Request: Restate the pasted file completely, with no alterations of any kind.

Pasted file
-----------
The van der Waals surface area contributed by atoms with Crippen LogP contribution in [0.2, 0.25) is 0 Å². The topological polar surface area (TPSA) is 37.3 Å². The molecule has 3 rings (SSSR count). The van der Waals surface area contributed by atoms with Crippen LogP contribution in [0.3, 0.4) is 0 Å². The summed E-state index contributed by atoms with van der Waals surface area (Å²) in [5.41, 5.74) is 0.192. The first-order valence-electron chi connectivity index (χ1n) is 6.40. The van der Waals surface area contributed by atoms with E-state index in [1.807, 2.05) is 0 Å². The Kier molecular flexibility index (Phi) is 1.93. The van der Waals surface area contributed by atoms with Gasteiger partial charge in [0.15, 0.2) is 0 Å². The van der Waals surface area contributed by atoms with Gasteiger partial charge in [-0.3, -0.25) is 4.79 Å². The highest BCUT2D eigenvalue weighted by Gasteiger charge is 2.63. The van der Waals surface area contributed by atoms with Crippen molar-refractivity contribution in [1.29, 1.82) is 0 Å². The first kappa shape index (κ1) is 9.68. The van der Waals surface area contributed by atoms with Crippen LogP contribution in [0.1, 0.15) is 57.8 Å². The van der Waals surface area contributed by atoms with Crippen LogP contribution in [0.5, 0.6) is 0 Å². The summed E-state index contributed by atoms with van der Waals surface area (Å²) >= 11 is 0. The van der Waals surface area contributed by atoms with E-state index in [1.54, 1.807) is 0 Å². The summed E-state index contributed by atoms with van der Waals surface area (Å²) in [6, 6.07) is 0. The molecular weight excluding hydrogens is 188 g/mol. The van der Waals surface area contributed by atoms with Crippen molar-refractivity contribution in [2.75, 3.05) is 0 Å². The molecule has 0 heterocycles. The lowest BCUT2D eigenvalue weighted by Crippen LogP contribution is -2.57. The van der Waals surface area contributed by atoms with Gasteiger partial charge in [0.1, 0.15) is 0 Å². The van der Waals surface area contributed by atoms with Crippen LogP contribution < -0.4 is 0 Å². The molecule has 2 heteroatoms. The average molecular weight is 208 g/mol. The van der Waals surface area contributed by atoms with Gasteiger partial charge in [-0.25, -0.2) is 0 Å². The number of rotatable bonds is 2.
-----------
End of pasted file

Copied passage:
The van der Waals surface area contributed by atoms with Crippen LogP contribution in [0.2, 0.25) is 0 Å². The topological polar surface area (TPSA) is 37.3 Å². The molecule has 3 rings (SSSR count). The van der Waals surface area contributed by atoms with Crippen LogP contribution in [0.3, 0.4) is 0 Å². The summed E-state index contributed by atoms with van der Waals surface area (Å²) in [5.41, 5.74) is 0.192. The first-order valence-electron chi connectivity index (χ1n) is 6.40. The van der Waals surface area contributed by atoms with E-state index in [1.807, 2.05) is 0 Å². The Kier molecular flexibility index (Phi) is 1.93. The van der Waals surface area contributed by atoms with Gasteiger partial charge in [0.15, 0.2) is 0 Å². The van der Waals surface area contributed by atoms with Gasteiger partial charge in [-0.3, -0.25) is 4.79 Å². The highest BCUT2D eigenvalue weighted by Gasteiger charge is 2.63. The van der Waals surface area contributed by atoms with Crippen molar-refractivity contribution in [1.29, 1.82) is 0 Å². The first kappa shape index (κ1) is 9.68. The van der Waals surface area contributed by atoms with Crippen LogP contribution in [0.1, 0.15) is 57.8 Å². The van der Waals surface area contributed by atoms with Crippen LogP contribution in [0.5, 0.6) is 0 Å². The summed E-state index contributed by atoms with van der Waals surface area (Å²) >= 11 is 0. The van der Waals surface area contributed by atoms with E-state index in [1.54, 1.807) is 0 Å². The summed E-state index contributed by atoms with van der Waals surface area (Å²) in [6, 6.07) is 0. The molecular weight excluding hydrogens is 188 g/mol. The van der Waals surface area contributed by atoms with Crippen molar-refractivity contribution in [2.75, 3.05) is 0 Å². The molecule has 0 heterocycles. The lowest BCUT2D eigenvalue weighted by Crippen LogP contribution is -2.57. The van der Waals surface area contributed by atoms with Gasteiger partial charge in [0.1, 0.15) is 0 Å². The van der Waals surface area contributed by atoms with Crippen LogP contribution < -0.4 is 0 Å². The molecule has 2 heteroatoms. The average molecular weight is 208 g/mol. The van der Waals surface area contributed by atoms with Gasteiger partial charge in [-0.25, -0.2) is 0 Å². The number of rotatable bonds is 2.